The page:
There are times decisions have to be made for survival – Ofori-Atta justifies going to IMF

Finance Minister Ken Ofori-Atta
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Finance Minister Ken Ofori-Atta has justified the decision by the government to go to the International Monetary Fund (IMF).

He said there are times like this that decisions have to be made for survival hence the decision to head to the Fund.

Mr Ofori-Atta received flak after the government announced that it was seeking a programme under the Fund.

Prior to that announcement, he had said on several occasions that the government would not go to the IMF for support because programmes had been introduced by the government to tackle the problems.

Some of his critics especially from the main opposition National Democratic Congress (NDC) called for his resignation.

However, answering questions from the media at the Accra Sports Stadium where the New Patriotic Party (NPP) are having their delegates conference on Saturday July 16, he said “It is almost like telling a father to resign from his children because he has changed his mind. There are times that decisions have to be made for the survival of the country and therefore, if such circumstances such as Covid or Ukraine war occur which are not typical, it does change the environment.”

The government announced on Friday July 1 that it was heading to the Fund for support. Accordingly, the IMF team, led by Carlo Sdralevich arrived into the country on July 6, to meet government officials. The team concluded its visit on Wednesday July 13.

They met with Vice President Dr Mahamudu BawumiaFinance Minister Ken Ofori-Atta, and Governor Ernest Addison of the Bank of Ghana.

They also met with the Parliament’s Finance Committee, civil society organizations, and development partners, including UNICEF and the World Bank to engage on social spending.

At the conclusion of the mission, Mr. Sdralevich issued the following statement said “Ghana is facing a challenging economic and social situation amid an increasingly difficult global environment. The fiscal and debt situation has severely worsened following the COVID-19 pandemic. At the same time, investors’ concerns have triggered credit rating downgrades, capital outflows, loss of external market access, and rising domestic borrowing costs.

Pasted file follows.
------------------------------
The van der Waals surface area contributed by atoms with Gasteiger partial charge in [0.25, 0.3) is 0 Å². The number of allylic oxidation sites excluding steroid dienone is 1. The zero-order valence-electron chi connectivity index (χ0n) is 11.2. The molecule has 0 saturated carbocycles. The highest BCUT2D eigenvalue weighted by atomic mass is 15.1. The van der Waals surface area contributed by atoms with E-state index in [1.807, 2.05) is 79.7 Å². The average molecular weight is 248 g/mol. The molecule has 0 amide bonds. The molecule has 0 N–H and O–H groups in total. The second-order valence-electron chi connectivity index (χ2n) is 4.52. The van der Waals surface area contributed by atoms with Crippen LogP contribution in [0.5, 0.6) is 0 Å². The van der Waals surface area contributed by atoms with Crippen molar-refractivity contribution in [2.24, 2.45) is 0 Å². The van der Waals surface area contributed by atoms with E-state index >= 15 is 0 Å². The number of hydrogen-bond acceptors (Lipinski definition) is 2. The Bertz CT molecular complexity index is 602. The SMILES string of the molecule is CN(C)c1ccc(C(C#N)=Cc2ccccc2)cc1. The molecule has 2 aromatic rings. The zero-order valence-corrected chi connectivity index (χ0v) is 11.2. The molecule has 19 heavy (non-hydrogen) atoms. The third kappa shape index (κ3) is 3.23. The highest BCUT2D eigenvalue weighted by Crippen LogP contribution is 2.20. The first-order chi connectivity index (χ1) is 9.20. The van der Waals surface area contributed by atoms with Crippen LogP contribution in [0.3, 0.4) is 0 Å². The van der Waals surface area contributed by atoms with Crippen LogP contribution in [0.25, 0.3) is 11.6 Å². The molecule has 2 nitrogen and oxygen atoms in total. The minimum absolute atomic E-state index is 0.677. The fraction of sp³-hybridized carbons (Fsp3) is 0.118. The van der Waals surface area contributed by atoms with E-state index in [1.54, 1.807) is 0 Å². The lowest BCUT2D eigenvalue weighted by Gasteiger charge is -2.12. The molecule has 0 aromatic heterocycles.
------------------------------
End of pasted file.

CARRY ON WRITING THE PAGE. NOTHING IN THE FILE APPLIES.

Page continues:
“In addition, the global economic shock caused by the war in Ukraine is hitting Ghana at a time when the country is still recovering from the Covid-19 pandemic shock and with limited room for maneuver. These adverse developments have contributed to slowing economic growth, accumulation of unpaid bills, a large exchange rate depreciation, and a surge in inflation.

“The IMF team held initial discussions on a comprehensive reform package to restore macroeconomic stability and anchor debt sustainability. The team made progress in assessing the economic situation and identifying policy priorities in the near term. The discussions focused on improving fiscal balances in a sustainable way while protecting the vulnerable and poor; ensuring credibility of the monetary policy and exchange rate regimes; preserving financial sector stability; and designing reforms to enhance growth, create jobs, and strengthen governance.

“IMF staff will continue to monitor the economic and social situation closely and engage in the coming weeks with the authorities on the formulation of their Enhanced Domestic Program that could be supported by an IMF arrangement and with broad stakeholders’ consultation

“We reaffirm our commitment to support Ghana at this difficult time, consistent with the IMF’s policies.

“Staff express their gratitude to the authorities, civil society, and development partners for their constructive engagement and support during the mission.”

By Laud Nartey||Ghana

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